Foods high in salt might raise your blood pressure. Olives, cottage cheese, and canned soup or tuna are all high in salt.
Caffeinated beverages, such as coffee and caffeinated tea, produce an increase in heart rate and a brief increase in blood pressure.
Vitamin B12 is essential for the body's production of healthy red blood cells. Anemia, which reduces blood pressure, can develop from a lack of this essential vitamin.
Folate (Vitamin B9) is another important vitamin found in foods like asparagus, broccoli, liver, and legumes like lentils and chickpeas.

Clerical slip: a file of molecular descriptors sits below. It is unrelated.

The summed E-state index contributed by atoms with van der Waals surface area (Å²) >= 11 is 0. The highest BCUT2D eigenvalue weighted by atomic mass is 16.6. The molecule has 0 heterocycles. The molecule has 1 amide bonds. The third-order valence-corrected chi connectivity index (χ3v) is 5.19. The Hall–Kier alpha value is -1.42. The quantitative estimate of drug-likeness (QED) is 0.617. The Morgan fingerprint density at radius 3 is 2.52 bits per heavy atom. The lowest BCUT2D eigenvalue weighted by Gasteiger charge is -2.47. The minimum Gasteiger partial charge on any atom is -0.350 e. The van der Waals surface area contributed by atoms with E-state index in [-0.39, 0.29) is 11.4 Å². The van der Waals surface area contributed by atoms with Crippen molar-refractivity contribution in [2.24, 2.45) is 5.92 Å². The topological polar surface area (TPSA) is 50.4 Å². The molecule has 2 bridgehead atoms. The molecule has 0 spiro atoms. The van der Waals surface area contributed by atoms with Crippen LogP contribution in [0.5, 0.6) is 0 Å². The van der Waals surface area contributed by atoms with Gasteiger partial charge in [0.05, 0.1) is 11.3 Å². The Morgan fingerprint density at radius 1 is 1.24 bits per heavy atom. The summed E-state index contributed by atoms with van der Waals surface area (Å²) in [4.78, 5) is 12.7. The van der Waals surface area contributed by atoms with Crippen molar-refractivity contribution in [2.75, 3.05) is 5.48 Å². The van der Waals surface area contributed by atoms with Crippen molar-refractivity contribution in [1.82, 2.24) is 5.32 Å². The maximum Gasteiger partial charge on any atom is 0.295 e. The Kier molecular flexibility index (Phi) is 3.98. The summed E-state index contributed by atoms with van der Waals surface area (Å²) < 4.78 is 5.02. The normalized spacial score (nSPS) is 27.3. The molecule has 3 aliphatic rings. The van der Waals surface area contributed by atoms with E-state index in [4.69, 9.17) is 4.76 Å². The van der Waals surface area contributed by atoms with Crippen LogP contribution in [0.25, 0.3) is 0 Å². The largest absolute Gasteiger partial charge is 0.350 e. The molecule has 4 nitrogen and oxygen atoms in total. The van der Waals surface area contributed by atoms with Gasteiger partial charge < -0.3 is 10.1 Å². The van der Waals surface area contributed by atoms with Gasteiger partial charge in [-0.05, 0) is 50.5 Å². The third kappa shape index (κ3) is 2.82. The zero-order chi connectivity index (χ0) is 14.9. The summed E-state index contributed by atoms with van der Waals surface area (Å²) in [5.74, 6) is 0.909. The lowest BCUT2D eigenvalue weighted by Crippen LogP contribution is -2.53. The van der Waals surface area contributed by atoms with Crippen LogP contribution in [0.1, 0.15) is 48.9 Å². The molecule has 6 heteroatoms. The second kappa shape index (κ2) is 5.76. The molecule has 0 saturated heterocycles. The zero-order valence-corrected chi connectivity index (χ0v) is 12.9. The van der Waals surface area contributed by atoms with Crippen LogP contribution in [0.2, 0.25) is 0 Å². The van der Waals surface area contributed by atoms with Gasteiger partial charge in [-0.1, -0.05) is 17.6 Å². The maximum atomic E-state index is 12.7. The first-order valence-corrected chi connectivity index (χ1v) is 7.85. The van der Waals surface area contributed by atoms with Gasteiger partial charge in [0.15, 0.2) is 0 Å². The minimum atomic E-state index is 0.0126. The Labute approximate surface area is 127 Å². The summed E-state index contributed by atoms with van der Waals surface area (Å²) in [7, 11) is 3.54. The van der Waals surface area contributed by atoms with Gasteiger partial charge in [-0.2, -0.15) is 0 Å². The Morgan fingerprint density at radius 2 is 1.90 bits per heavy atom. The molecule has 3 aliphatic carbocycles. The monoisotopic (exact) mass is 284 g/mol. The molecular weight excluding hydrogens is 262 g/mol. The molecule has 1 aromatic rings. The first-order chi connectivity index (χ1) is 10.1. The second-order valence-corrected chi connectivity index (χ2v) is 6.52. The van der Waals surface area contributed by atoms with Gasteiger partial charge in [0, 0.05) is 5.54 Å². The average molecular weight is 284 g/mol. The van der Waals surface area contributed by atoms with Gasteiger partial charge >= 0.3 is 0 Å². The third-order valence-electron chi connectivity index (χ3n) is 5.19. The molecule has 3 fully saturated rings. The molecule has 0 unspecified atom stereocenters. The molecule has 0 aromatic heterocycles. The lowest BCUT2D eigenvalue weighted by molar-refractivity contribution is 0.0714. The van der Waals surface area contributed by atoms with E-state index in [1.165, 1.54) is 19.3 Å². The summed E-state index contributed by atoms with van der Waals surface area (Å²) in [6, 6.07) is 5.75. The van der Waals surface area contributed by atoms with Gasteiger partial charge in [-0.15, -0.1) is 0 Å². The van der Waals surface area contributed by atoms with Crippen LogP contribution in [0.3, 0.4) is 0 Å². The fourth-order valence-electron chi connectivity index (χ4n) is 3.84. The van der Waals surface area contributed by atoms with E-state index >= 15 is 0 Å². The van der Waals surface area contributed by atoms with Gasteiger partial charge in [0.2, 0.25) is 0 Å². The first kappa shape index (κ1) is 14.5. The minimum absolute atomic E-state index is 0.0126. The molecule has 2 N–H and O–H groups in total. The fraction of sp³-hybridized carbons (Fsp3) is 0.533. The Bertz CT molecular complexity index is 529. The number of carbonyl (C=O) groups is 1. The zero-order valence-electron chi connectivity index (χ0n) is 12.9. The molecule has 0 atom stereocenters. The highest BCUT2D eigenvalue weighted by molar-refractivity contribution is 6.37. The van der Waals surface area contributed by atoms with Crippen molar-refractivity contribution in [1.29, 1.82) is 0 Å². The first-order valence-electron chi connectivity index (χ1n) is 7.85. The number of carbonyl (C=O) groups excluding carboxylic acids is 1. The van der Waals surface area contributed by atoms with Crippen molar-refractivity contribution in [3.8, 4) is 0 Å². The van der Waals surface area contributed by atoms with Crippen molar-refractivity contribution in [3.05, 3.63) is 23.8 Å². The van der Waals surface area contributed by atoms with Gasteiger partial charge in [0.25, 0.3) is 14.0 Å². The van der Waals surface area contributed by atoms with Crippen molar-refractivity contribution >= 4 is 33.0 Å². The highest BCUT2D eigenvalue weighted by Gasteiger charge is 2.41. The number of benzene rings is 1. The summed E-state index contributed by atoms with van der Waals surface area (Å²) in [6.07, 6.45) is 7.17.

Carbohydrate-rich diets, particularly processed carbs, breakdown fast in comparison to other foods. This might result in unexpected decreases in blood pressure.
When you consume a heavy meal, your body expends a lot more energy digesting it, which might cause your blood pressure to drop.
Among the many negative health impacts of alcohol, dehydration decreases blood pressure through decreasing blood volume. When you do drink, drink responsibly.